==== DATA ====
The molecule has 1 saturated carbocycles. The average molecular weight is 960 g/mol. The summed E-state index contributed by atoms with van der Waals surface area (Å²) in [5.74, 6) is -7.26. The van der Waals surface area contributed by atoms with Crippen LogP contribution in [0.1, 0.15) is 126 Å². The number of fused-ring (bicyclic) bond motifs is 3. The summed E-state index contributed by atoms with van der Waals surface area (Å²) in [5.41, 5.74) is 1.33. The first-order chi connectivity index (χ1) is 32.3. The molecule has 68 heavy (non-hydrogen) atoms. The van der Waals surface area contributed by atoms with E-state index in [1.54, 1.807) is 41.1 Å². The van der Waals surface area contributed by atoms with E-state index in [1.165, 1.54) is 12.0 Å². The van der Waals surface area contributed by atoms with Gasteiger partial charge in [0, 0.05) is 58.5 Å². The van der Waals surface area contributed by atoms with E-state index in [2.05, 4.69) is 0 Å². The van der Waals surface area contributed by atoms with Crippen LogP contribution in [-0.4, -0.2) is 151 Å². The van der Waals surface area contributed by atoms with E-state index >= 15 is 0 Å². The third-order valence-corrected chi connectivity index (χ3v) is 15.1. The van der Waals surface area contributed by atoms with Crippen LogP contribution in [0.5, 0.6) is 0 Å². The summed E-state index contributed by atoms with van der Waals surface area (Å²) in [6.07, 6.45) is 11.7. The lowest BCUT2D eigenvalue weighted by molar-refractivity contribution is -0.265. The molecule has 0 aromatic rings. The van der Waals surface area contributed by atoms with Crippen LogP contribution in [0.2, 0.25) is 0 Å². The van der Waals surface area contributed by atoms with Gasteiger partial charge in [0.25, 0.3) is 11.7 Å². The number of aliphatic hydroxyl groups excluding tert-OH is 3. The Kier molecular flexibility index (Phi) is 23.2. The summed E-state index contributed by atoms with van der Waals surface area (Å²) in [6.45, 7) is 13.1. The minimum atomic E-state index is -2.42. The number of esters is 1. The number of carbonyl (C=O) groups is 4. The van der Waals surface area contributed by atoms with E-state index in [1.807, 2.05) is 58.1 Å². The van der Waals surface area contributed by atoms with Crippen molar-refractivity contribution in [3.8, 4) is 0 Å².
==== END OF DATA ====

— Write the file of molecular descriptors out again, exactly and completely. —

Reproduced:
The molecule has 1 saturated carbocycles. The average molecular weight is 960 g/mol. The summed E-state index contributed by atoms with van der Waals surface area (Å²) in [5.74, 6) is -7.26. The van der Waals surface area contributed by atoms with Crippen LogP contribution in [0.1, 0.15) is 126 Å². The number of fused-ring (bicyclic) bond motifs is 3. The summed E-state index contributed by atoms with van der Waals surface area (Å²) in [5.41, 5.74) is 1.33. The first-order chi connectivity index (χ1) is 32.3. The molecule has 68 heavy (non-hydrogen) atoms. The van der Waals surface area contributed by atoms with E-state index in [1.54, 1.807) is 41.1 Å². The van der Waals surface area contributed by atoms with E-state index in [1.165, 1.54) is 12.0 Å². The van der Waals surface area contributed by atoms with Gasteiger partial charge in [0, 0.05) is 58.5 Å². The van der Waals surface area contributed by atoms with E-state index in [2.05, 4.69) is 0 Å². The van der Waals surface area contributed by atoms with Crippen LogP contribution in [-0.4, -0.2) is 151 Å². The van der Waals surface area contributed by atoms with E-state index >= 15 is 0 Å². The third-order valence-corrected chi connectivity index (χ3v) is 15.1. The van der Waals surface area contributed by atoms with Crippen LogP contribution in [0.5, 0.6) is 0 Å². The summed E-state index contributed by atoms with van der Waals surface area (Å²) in [6.07, 6.45) is 11.7. The lowest BCUT2D eigenvalue weighted by molar-refractivity contribution is -0.265. The molecule has 0 aromatic rings. The van der Waals surface area contributed by atoms with Crippen LogP contribution in [0.2, 0.25) is 0 Å². The van der Waals surface area contributed by atoms with Gasteiger partial charge in [0.25, 0.3) is 11.7 Å². The number of aliphatic hydroxyl groups excluding tert-OH is 3. The Kier molecular flexibility index (Phi) is 23.2. The summed E-state index contributed by atoms with van der Waals surface area (Å²) in [6.45, 7) is 13.1. The minimum atomic E-state index is -2.42. The number of esters is 1. The number of carbonyl (C=O) groups is 4. The van der Waals surface area contributed by atoms with E-state index in [1.807, 2.05) is 58.1 Å². The van der Waals surface area contributed by atoms with Crippen molar-refractivity contribution in [3.8, 4) is 0 Å².